Saturday, October 13, 2012

Culinary Adventures in Kazakhstan

While this is not the Part 2 of the blog I promised -- that is still in the works -- I thought a blog post about food would satiate your appetite for my witty writing.  Because let's be honest: who doesn't love reading about food?

My biggest worry about moving to Kazakhstan -- more than the rough winters in Astana or even where I would live -- was what I would eat.  As a vegetarian, the prospect of moving to a country where the national dishes require several forms of meat, where there is an etiquette in sharing and eating meat at the table, where the language includes 20 different words for parts of the horse, was a daunting one.  True, I had survived in Russia, not exactly the bastion of vegetarianism, for six months, but there I had the good fortune of being placed in a host family where the mom was vegetarian.  While I knew I'd have access to a kitchen here, I worried whether I would find the ingredients I depend on to make good, healthy vegetarian food.  Besides, most of my days would be spent at the university -- and -- let's be honest here -- campus food has the distinct ability to be hit-or-miss even in the most vegetarian-friendly parts of the world. 

It took a few weeks for me to find my bearings, but my fears about food have largely been allayed. The university's cafeteria, which is for both students and the international faculty/staff, has an excellent variety of vegetarian dishes each day.  Seriously, the food puts anything I've ever had at UW's Memorial Union or Northwestern's Norris Student Center to shame (though my fellow Wildcats will agree that Norris isn't exactly the standard bearer of good food).  Though on one occasion I found an extraneous slab of meat in my "vegetarian" soup, in general, I'm not just eating potatoes and bread everyday.  My favorite cafeteria offering -- which can make or break a day at work -- is a stew-like mix of eggplant, squash, carrots and potatoes.  Plus, they offer a spicy chili sauce, a Kazakhstani version of Sriracha, that I pretty much just dump on everything, including pasta, to the amusement and befuddlement of the cafeteria staff.  

Cooking for myself -- or, really, for me and Omar since there's no use in making stuff on my own and not sharing -- became easier once I discovered the wealth of produce at the local bazaars.  At first, our meals were somewhat simple -- kasha with vegetables, vegetable soup and vareniki (Russian dumplings, similar to pierogi) -- but we've become more adventurous in our culinary experiments as we've found more specialized ingredients.  Last weekend, Omar spotted some "plov spice" (plov is the quintessential Central Asian dish -- a mix of rice, meat, veggies and spices that are slow cooked**) at the bazaar, which prompted us to experiment with creating a vegetarian-friendly version of the dish.  We sauteed onions, carrots and potatoes with the spice mix, then added rice and garlic cloves, allowing the mixture to slowly simmer until ready (the trick to plov is that ingredients cook in layers and are only mixed at the end before serving).  The results may not have been authentic by any means, but our "plov" was aromatic and delicious, and I may have eaten far more than my fair share of it.  I think next time I want to add chickpeas and maybe some chopped dried apricots for extra flavor.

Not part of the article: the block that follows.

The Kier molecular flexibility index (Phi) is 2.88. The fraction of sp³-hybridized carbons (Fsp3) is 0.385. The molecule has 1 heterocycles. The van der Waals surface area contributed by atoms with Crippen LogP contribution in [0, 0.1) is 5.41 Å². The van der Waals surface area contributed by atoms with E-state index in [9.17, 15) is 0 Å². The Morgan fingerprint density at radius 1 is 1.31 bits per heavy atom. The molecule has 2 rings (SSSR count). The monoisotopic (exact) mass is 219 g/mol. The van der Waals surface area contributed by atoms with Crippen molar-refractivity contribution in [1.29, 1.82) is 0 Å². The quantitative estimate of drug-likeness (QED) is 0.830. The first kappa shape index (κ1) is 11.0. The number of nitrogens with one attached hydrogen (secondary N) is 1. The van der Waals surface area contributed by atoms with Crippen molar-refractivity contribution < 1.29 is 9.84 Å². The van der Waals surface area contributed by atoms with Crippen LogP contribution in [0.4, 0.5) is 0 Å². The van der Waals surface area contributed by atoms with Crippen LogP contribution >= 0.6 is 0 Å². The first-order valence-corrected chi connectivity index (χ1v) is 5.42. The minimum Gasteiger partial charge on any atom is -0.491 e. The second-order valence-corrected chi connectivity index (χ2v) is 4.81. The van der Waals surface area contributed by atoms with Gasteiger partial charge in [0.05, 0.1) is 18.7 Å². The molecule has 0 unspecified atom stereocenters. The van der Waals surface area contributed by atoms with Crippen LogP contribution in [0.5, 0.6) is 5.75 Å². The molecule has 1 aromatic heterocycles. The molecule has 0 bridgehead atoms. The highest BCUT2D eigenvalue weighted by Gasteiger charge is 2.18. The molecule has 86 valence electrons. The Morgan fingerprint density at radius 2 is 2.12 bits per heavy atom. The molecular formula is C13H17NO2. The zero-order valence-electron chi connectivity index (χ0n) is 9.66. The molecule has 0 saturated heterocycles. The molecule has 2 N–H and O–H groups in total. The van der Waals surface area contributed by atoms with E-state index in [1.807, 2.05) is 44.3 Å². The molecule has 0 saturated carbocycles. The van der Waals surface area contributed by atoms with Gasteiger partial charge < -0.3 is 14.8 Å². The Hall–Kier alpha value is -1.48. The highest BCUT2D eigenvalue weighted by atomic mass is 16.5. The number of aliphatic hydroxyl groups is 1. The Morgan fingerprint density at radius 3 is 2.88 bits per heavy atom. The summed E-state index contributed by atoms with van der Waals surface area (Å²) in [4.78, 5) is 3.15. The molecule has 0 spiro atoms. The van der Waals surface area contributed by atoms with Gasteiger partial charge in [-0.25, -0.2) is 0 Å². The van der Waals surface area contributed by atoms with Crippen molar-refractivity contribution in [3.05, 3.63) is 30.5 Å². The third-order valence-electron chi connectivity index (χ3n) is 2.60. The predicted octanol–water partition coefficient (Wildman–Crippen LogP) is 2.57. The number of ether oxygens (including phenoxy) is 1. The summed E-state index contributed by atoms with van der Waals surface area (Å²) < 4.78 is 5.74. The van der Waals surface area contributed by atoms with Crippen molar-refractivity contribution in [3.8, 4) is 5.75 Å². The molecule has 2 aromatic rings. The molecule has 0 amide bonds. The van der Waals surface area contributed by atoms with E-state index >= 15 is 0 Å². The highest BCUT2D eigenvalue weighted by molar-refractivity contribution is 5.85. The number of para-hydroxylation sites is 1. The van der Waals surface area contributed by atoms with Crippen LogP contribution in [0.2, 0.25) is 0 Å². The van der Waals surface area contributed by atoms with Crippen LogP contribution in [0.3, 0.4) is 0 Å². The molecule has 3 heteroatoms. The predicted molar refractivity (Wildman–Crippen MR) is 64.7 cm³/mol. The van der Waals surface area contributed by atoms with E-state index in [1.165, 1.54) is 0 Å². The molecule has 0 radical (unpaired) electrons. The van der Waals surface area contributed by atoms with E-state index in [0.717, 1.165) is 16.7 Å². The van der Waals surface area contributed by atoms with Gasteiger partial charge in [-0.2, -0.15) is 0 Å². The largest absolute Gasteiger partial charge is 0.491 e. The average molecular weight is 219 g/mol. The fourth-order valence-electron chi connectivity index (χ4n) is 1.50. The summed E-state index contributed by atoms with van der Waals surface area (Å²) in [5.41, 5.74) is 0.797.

Vegetarian plov!
This week I also managed to do something that I generally struggle with even in the United States: duplicate one of my mother's recipes with some success. It's not that I'm a bad cook; it's just that the dishes never quite turn out the way they do when she makes them, so I typically congratulate myself whenever I make something that vaguely approaches her level.  Obviously, I am giving myself extra points for making any of her recipes while in Kazakhstan, whether or not they turn out the way she'd make them!  Last weekend, while shopping at the bazaar, I was ecstatic to find cilantro (oh glorious cilantro!!!) and a selection of spices, including turmeric.  Once I spotted a vendor selling pumpkin, I knew the food gods were begging me to introduce Kazakhstan to a family staple -- and one of my favorite dishes of all time -- pumpkin masala.  Now I know you're thinking, this sounds amazing but you can't quite recall if you've ever the pleasure of sampling it at your local Indian buffet.  Chances are you never have.  Pumpkin curry (baakar bhaji) is a popular dish in Maharashtra, a state in western India whose cuisine has a unique flavor profile quite unlike anything you find at generic Indian restaurants, and this particular recipe was something my grandmother learned from a Maharashtrian friend.  It's been passed down through the family to my mother and me -- and, now, I've decided that it should be passed onto you, dear reader, because good food is meant to be shared.  You'll find the recipe below the photo, which should whet your appetite!